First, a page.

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Steve Sager

Steve Sager

On the eve of Thanksgiving 2019, I would like to offer some Biblical advice.

As a nation, we face numerous challenges: The division in our nation politically; the ongoing impeachment hearings; the looming trade war with China; the nonstop crisis in the Middle East with Israel, Iran, Iraq and Syria; the upcoming elections; Russian meddling in our national affairs; the sanctity of human life. The list goes on and on.

In 1 Thessalonians 5:16-18, however, the Apostle Paul offers a short series of personal exhortations which give instruction to Christians on how to live their personal lives in times like these.

Verse 16 exhorts, “Rejoice always.” In other words, “be joyful all the time.” God wants His people to be joyful and He gives them every reason to be. This is actually a command. A Christian’s joy does not spring from his circumstances but from the blessings that are his because he is in Christ. Nehemiah 8:10 says, “The joy of the Lord is your strength.” Philippians 4:4, exhorts, “Rejoice in the Lord always. Again I will say, rejoice!”

To be honest, I have a hard time with verses that say, “always” and “never.” Not that I disagree with them, but I find them harder to attain. In particular, James 1:2-3, where it instructs us “count it all joy when you fall into various trials, knowing that the testing of your faith produces patience.” This verse alone is proof that the ability to “be joyful all the time” has nothing to do with circumstances.

Notice that he did not say “be happy all the time.” Happiness is completely dependent on circumstances. If you have a well performing stock portfolio, a large bank account, a wonderful home, or are in a loving relationship, you can be happy for a while. But what happens if and when any of those things begin to unravel? The ability to “be happy all the time” flies out the window.

The ability to “be joyful all the time” is a byproduct of a relationship with Jesus. How does this work? It works because of His faithfulness to us. The uniqueness of Christian joy is that it emerges under the most adverse circumstances. Our challenge is not the ability to “be joyful,” our challenge is found in the ability to be joyful “all the time.” We have no capacity to accomplish this, in and of ourselves. But since it is based on God’s faithfulness, it becomes entirely possible. The Bible tells us over and over again that God will never leave us or forsake us. That promise alone gives us the ability to “be joyful all the time.”

Verse 17 states, “Pray without ceasing.” That does not mean we must always be mumbling prayers. The word means “constantly recurring,” not continuously occurring. Paul was speaking of maintaining continuous fellowship with God as much as possible in the midst of daily living in which concentration is frequently broken. Psalm 37:4 tells us that God knows the desires of the heart and He responds to those desires even when our voice is silent.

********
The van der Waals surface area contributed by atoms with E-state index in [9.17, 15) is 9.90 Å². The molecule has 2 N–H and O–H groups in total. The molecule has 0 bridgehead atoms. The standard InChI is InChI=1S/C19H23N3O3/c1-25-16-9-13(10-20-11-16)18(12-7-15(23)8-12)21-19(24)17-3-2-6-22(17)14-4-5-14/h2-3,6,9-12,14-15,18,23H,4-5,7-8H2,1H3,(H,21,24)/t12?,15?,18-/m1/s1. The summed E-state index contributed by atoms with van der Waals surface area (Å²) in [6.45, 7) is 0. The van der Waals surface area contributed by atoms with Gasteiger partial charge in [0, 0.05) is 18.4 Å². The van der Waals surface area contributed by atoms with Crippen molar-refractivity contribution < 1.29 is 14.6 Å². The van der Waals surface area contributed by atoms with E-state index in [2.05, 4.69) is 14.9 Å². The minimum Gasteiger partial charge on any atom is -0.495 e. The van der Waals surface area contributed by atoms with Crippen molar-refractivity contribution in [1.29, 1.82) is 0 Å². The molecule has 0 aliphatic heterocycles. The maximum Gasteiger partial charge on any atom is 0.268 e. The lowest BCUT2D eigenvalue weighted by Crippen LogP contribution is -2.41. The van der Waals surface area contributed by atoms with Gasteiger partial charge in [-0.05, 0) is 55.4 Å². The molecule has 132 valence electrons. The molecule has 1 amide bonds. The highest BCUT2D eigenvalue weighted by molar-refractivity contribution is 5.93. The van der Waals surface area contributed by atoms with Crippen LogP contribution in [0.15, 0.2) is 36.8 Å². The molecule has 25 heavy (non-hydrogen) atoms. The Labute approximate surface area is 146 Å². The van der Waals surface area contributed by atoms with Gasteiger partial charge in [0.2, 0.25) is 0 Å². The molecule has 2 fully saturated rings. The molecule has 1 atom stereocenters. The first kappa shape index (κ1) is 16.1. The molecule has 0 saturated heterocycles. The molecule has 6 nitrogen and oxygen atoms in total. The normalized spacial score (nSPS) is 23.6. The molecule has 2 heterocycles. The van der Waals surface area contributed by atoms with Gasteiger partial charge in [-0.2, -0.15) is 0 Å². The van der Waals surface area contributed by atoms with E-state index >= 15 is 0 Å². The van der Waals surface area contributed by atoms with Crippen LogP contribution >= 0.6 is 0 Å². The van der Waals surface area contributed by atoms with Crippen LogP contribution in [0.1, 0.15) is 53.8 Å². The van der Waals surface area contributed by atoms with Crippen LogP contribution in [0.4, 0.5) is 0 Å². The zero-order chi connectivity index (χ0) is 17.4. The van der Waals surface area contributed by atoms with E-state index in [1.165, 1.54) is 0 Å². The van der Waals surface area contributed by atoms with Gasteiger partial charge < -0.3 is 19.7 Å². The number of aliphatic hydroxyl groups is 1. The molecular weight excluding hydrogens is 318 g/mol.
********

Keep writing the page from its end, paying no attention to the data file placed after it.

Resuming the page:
Finally, verse 18 commands us to, “in everything give thanks for this is the will of God in Christ Jesus for you.” The two previous commands deal with our ability to manage our time (“always” and “constantly”); this one, however, deals with our circumstances. Please notice that it reads “in everything” give thanks, not “for everything” give thanks.

Romans 8:28 tells us, “And we know that all things work together for good to those who love God, to those who are the called according to His purpose.” This verse is a fact of the Christian life. Since all things are orchestrated by God to work together for good for those who love Him, Christians have the ability to give thanks in every circumstance of life. In other words, no combination of events can be termed “bad” for a Christian because of God’s constant attentiveness to our lives.

You may have noticed that this article has been primarily directed to people who are already Christians. If you would like to have these things apply to you, pray this simple prayer: “Dear Lord Jesus, I know I am a sinner. I believe You died for my sins. Right now, I turn from my sins and open the door of my heart and life. I confess You as my personal Savior. I accept the gift of eternal life. Fill me with Your Holy Spirit that I may follow You all the way to heaven. Thank You for saving me. Amen.”

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Steve Sager is the pastor at Calvary Chapel St. Helena. They meet at the American Legion Hall, 1291 Madrona Ave., on Sundays at 9:30 a.m.

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